Suggestion Quotes (11 quotes)
Replying to G. H. Hardy's suggestion that the number of a taxi (1729) was “dull”: No, it is a very interesting number; it is the smallest number expressible as a sum of two cubes in two different ways, the two ways being 13 + 123 and 93 + 103.
A fact is a simple statement that everyone believes. It is innocent, unless found guilty. A hypothesis is a novel suggestion that no one wants to believe. It is guilty until found effective.
Despite the vision and the far-seeing wisdom of our wartime heads of state, the physicists felt a peculiarly intimate responsibility for suggesting, for supporting, and in the end, in large measure, for achieving the realization of atomic weapons. Nor can we forget that these weapons, as they were in fact used, dramatized so mercilessly the inhumanity and evil of modern war. In some sort of crude sense which no vulgarity, no humor, no overstatement can quite extinguish, the physicists have known sin; and this is a knowledge which they cannot lose.
Einstein was wrong when he said, 'God does not play dice'. Consideration of black holes suggests, not only that God does play dice, but that he sometimes confuses us by throwing them where they can't be seen.
Far be it from me to suggest that geologists should be reckless in their drafts upon the bank of Time; but nothing whatever is gained, and very much is lost, by persistent niggardliness in this direction.
I suggest that the best geologist is he who has seen most rocks.
I thank God that I was not made a dexterous manipulator, for the most important of my discoveries have been suggested to me by my failures.
Necessity is not the mother of invention. Knowledge and experiment are its parents. It sometimes happens that successful search is made for unknown materials to fill well-recognized and predetermined requirements. It more often happens that the acquirement of knowledge of the previously unknown properties of a material suggests its trial for some new use. These facts strongly indicate the value of knowledge of properties of materials and indicate a way for research.
On May 15, 1957 Linus Pauling made an extraordinary speech to the students of Washington University. ... It was at this time that the idea of the scientists' petition against nuclear weapons tests was born. That evening we discussed it at length after dinner at my house and various ones of those present were scribbling and suggesting paragraphs. But it was Linus Pauling himself who contributed the simple prose of the petition that was much superior to any of the suggestions we were making.
Science, then, is the attentive consideration of common experience; it is common knowledge extended and refined. Its validity is of the same order as that of ordinary perception; memory, and understanding. Its test is found, like theirs, in actual intuition, which sometimes consists in perception and sometimes in intent. The flight of science is merely longer from perception to perception, and its deduction more accurate of meaning from meaning and purpose from purpose. It generates in the mind, for each vulgar observation, a whole brood of suggestions, hypotheses, and inferences. The sciences bestow, as is right and fitting, infinite pains upon that experience which in their absence would drift by unchallenged or misunderstood. They take note, infer, and prophesy. They compare prophesy with event, and altogether they supply—so intent are they on reality—every imaginable background and extension for the present dream.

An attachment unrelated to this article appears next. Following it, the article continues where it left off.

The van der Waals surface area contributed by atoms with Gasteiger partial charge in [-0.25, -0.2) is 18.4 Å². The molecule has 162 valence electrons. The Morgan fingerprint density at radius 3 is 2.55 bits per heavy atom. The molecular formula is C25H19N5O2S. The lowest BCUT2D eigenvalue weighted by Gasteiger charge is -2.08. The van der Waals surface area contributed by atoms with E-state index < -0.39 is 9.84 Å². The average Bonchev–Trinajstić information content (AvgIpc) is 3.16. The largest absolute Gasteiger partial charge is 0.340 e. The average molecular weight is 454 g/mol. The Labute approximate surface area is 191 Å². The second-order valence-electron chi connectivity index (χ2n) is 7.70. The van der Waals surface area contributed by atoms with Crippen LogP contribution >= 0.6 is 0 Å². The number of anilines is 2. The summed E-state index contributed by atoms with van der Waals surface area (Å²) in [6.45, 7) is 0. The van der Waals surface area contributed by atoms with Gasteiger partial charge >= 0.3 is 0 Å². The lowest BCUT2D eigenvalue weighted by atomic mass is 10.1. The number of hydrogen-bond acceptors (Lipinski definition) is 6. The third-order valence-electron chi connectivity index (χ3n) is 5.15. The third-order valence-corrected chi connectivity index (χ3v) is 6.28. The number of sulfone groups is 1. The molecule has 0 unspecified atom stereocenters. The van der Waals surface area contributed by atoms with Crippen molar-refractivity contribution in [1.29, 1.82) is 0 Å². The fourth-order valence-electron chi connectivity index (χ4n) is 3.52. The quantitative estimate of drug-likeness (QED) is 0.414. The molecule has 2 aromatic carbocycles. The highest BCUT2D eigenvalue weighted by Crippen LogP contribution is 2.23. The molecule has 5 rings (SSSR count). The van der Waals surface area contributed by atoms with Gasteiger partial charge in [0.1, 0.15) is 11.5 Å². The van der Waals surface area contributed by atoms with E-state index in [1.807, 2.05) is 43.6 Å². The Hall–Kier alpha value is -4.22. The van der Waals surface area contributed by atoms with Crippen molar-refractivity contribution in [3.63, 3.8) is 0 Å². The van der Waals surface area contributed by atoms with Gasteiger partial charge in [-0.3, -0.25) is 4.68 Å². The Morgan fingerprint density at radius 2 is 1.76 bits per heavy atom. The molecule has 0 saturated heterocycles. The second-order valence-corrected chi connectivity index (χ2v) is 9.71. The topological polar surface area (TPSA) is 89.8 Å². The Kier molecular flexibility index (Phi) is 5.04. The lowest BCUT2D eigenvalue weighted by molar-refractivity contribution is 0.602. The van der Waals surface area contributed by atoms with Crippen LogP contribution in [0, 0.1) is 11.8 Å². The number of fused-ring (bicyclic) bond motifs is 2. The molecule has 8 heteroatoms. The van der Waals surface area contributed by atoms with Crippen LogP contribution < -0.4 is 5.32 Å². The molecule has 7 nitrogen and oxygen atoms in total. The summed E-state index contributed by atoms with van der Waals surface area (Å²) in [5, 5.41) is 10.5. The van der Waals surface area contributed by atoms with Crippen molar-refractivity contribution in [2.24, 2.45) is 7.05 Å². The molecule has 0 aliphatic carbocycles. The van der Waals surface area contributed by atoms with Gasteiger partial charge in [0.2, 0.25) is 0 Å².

We have seen that a proton of energy corresponding to 30,000 volts can effect the transformation of lithium into two fast α-particles, which together have an energy equivalent of more than 16 million volts. Considering the individual process, the output of energy in the transmutation is more than 500 times greater than the energy carried by the proton. There is thus a great gain of energy in the single transmutation, but we must not forget that on an average more than 1000 million protons of equal energy must be fired into the lithium before one happens to hit and enter the lithium nucleus. It is clear in this case that on the whole the energy derived from transmutation of the atom is small compared with the energy of the bombarding particles. There thus seems to be little prospect that we can hope to obtain a new source of power by these processes. It has sometimes been' suggested, from analogy with ordinary explosives, that the transmutation of one atom might cause the transmutation of a neighbouring nucleus, so that the explosion would spread throughout all the material. If this were true, we should long ago have had a gigantic explosion in our laboratories with no one remaining to tell the tale. The absence of these accidents indicates, as we should expect, that the explosion is confined to the individual nucleus and does not spread to the neighbouring nuclei, which may be regarded as relatively far removed from the centre of the explosion.